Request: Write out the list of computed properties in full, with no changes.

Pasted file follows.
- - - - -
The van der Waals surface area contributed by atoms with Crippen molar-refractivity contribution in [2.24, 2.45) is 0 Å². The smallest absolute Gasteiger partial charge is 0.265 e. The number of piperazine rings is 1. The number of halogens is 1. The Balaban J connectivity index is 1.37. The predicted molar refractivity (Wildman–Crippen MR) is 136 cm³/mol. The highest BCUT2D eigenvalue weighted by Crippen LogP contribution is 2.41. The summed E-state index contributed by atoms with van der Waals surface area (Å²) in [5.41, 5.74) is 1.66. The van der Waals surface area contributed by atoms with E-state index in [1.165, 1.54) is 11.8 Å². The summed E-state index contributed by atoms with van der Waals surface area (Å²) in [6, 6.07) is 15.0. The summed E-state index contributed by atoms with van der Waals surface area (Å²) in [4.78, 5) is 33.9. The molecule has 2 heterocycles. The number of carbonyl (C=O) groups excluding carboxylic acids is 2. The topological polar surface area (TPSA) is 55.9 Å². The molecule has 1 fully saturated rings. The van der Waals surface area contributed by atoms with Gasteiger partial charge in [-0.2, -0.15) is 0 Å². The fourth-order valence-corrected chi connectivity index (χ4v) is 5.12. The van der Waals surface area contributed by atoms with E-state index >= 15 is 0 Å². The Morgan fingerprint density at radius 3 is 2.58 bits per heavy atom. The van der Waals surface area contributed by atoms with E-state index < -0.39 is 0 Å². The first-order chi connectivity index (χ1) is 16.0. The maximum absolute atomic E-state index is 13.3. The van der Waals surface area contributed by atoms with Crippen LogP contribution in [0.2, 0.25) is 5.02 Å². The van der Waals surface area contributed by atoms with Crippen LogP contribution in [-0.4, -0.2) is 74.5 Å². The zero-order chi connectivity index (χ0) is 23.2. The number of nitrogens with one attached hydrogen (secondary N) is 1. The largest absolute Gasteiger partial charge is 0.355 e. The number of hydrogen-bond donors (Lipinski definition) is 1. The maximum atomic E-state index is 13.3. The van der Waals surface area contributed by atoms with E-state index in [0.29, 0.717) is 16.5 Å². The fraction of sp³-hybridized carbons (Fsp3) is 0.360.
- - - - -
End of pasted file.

The van der Waals surface area contributed by atoms with Crippen molar-refractivity contribution in [2.24, 2.45) is 0 Å². The smallest absolute Gasteiger partial charge is 0.265 e. The number of piperazine rings is 1. The number of halogens is 1. The Balaban J connectivity index is 1.37. The predicted molar refractivity (Wildman–Crippen MR) is 136 cm³/mol. The highest BCUT2D eigenvalue weighted by Crippen LogP contribution is 2.41. The summed E-state index contributed by atoms with van der Waals surface area (Å²) in [5.41, 5.74) is 1.66. The van der Waals surface area contributed by atoms with E-state index in [1.165, 1.54) is 11.8 Å². The summed E-state index contributed by atoms with van der Waals surface area (Å²) in [6, 6.07) is 15.0. The summed E-state index contributed by atoms with van der Waals surface area (Å²) in [4.78, 5) is 33.9. The molecule has 2 heterocycles. The number of carbonyl (C=O) groups excluding carboxylic acids is 2. The topological polar surface area (TPSA) is 55.9 Å². The molecule has 1 fully saturated rings. The van der Waals surface area contributed by atoms with Gasteiger partial charge in [-0.2, -0.15) is 0 Å². The fourth-order valence-corrected chi connectivity index (χ4v) is 5.12. The van der Waals surface area contributed by atoms with E-state index >= 15 is 0 Å². The Morgan fingerprint density at radius 3 is 2.58 bits per heavy atom. The van der Waals surface area contributed by atoms with E-state index < -0.39 is 0 Å². The first-order chi connectivity index (χ1) is 16.0. The maximum absolute atomic E-state index is 13.3. The van der Waals surface area contributed by atoms with Crippen LogP contribution in [0.2, 0.25) is 5.02 Å². The van der Waals surface area contributed by atoms with Crippen LogP contribution in [-0.4, -0.2) is 74.5 Å². The zero-order chi connectivity index (χ0) is 23.2. The number of nitrogens with one attached hydrogen (secondary N) is 1. The largest absolute Gasteiger partial charge is 0.355 e. The number of hydrogen-bond donors (Lipinski definition) is 1. The maximum atomic E-state index is 13.3. The van der Waals surface area contributed by atoms with E-state index in [0.29, 0.717) is 16.5 Å². The fraction of sp³-hybridized carbons (Fsp3) is 0.360.